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Table 5 Practical guidance on making an overall CERQual assessment for a review finding

From: Applying GRADE-CERQual to qualitative evidence synthesis findings—paper 2: how to make an overall CERQual assessment of confidence and create a Summary of Qualitative Findings table

• Each overall CERQual assessment should ideally be made through discussion among the review authors. This process may also involve consulting with an expert group for a synthesis
• Using the CERQual Evidence Profile, look across the assessments you have made for each CERQual component. Note particularly any components for which you have serious concerns
• Decide whether you will ‘rate down’ (i.e., lower the level of confidence in the review finding) at all for the concerns identified and, if so, whether you will rate down by one or two levels. When making this overall assessment, consider the following:
 - Typically, the overall assessment of confidence should be rated down by at least one level for each component for which you have identified serious concerns
 - Where concerns in relation to a component are minor or moderate, it may not be necessary to rate down. However, if there are a number of such concerns, it may be appropriate to rate down by one level to represent two or more of these concerns
• When making a judgement on whether to ‘rate down’, also consider the following:
 - To some extent, the importance of concerns regarding a CERQual component needs to be judged in relation to the review finding. For instance, where a finding represents ‘mid-level’ theory regarding a phenomenon, it may be important that this is backed by considerable data and that the fit between the data from the primary studies and the review finding is clear. Concerns regarding adequacy of data and coherence may therefore be particularly critical in making an overall CERQual assessment for this finding
 - The data contributing to a review finding may come from studies that are assessed to have different levels of concern in relation to a CERQual component. This variation can be captured in three ways: (1) make a judgment that captures the highest level of concern for the component; (2) make a judgment that captures the lowest level of concern for the component; or (3) make a judgment that captures the “middle ground” for the component.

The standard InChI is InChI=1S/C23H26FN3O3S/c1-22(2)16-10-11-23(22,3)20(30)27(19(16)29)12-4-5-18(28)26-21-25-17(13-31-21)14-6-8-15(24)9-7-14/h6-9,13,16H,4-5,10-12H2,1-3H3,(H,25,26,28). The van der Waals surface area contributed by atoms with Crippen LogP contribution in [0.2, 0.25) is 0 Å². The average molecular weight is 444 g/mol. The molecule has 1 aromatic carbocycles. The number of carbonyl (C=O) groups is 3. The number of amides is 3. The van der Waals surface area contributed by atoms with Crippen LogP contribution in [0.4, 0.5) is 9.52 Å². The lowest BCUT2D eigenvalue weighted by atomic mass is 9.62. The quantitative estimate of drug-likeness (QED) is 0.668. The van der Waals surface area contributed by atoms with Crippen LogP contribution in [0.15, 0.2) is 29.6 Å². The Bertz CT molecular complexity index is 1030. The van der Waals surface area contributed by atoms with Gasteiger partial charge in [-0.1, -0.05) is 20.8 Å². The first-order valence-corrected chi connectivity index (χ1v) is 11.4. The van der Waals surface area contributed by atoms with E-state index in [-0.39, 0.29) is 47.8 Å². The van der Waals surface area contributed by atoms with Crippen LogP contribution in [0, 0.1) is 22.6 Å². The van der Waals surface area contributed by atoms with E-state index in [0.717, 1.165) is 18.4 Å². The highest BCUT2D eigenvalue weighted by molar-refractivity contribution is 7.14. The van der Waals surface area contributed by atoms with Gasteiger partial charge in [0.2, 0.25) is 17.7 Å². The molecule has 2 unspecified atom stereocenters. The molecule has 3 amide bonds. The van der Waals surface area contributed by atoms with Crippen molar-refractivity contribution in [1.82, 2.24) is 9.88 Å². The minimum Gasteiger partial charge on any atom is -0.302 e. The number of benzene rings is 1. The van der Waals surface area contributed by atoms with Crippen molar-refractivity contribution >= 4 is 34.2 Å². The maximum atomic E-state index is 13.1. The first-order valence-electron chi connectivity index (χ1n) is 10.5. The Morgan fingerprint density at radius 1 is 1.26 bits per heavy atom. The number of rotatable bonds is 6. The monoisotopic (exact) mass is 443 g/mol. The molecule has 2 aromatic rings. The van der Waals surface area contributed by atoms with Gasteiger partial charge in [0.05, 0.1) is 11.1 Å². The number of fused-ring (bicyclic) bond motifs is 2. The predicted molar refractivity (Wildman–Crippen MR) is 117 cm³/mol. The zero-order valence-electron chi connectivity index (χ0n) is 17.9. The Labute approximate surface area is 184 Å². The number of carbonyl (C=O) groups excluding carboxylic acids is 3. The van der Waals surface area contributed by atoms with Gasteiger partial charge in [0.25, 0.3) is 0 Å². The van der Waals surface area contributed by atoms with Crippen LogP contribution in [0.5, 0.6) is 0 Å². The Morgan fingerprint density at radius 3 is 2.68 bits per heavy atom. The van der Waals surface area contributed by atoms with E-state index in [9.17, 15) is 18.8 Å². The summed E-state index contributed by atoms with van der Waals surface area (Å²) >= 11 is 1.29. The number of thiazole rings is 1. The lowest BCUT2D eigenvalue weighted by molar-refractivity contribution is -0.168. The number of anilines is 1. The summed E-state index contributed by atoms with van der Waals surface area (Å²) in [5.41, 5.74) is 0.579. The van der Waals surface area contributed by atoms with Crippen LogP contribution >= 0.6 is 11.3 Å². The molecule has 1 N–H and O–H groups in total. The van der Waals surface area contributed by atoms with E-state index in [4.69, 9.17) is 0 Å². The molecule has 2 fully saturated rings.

• For example, a synthesis of parents’ views and experiences of communication for childhood vaccination includes a finding that parents felt that the information that they received about vaccination was unbalanced or one sided. This finding was based on three ethnographic studies, two assessed as having no or very minor concerns and one assessed as having moderate concerns regarding methodological limitations; and two focus group studies, both assessed as having moderate concerns regarding methodological limitations. The synthesis authors decide to give an umbrella assessment of ‘moderate concerns’ for the methodological limitations component
 - The initial assessment of coherence may prompt changes in the way that a review finding is conceptualised and described if, for example, it becomes clear that the finding would make more sense as two separate findings. Where this occurs, the assessments for all of the CERQual components may then need to be revisited for the finding/s
• Recommended standard phrases for describing the assessment for each CERQual component and the overall assessment are provided in Additional file 4
• You should strive to be consistent across review findings in a synthesis in assessing the extent of concerns regarding each CERQual component. Consistency across syntheses is harder to achieve and it is more important to be explicit and transparent regarding judgements so that the rationale for these are clear to users